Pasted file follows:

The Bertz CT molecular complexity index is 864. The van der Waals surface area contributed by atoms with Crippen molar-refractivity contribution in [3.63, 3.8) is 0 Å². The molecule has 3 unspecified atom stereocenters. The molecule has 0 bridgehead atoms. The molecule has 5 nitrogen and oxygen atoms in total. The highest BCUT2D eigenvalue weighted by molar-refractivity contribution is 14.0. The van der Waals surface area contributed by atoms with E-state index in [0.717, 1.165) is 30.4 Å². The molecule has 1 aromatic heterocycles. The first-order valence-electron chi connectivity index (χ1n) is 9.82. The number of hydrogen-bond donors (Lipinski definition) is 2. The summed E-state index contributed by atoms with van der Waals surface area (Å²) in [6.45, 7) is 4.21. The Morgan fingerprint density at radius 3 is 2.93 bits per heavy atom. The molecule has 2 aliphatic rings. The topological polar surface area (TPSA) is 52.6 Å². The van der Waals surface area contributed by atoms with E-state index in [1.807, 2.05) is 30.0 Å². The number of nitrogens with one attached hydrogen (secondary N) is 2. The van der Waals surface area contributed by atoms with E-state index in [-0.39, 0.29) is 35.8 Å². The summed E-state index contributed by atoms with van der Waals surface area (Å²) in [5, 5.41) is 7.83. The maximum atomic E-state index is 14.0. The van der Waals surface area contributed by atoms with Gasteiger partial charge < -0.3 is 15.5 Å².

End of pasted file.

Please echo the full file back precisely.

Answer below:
The Bertz CT molecular complexity index is 864. The van der Waals surface area contributed by atoms with Crippen molar-refractivity contribution in [3.63, 3.8) is 0 Å². The molecule has 3 unspecified atom stereocenters. The molecule has 0 bridgehead atoms. The molecule has 5 nitrogen and oxygen atoms in total. The highest BCUT2D eigenvalue weighted by molar-refractivity contribution is 14.0. The van der Waals surface area contributed by atoms with E-state index in [0.717, 1.165) is 30.4 Å². The molecule has 1 aromatic heterocycles. The first-order valence-electron chi connectivity index (χ1n) is 9.82. The number of hydrogen-bond donors (Lipinski definition) is 2. The summed E-state index contributed by atoms with van der Waals surface area (Å²) in [6.45, 7) is 4.21. The Morgan fingerprint density at radius 3 is 2.93 bits per heavy atom. The molecule has 2 aliphatic rings. The topological polar surface area (TPSA) is 52.6 Å². The van der Waals surface area contributed by atoms with E-state index in [1.807, 2.05) is 30.0 Å². The number of nitrogens with one attached hydrogen (secondary N) is 2. The van der Waals surface area contributed by atoms with E-state index in [-0.39, 0.29) is 35.8 Å². The summed E-state index contributed by atoms with van der Waals surface area (Å²) in [5, 5.41) is 7.83. The maximum atomic E-state index is 14.0. The van der Waals surface area contributed by atoms with Gasteiger partial charge < -0.3 is 15.5 Å².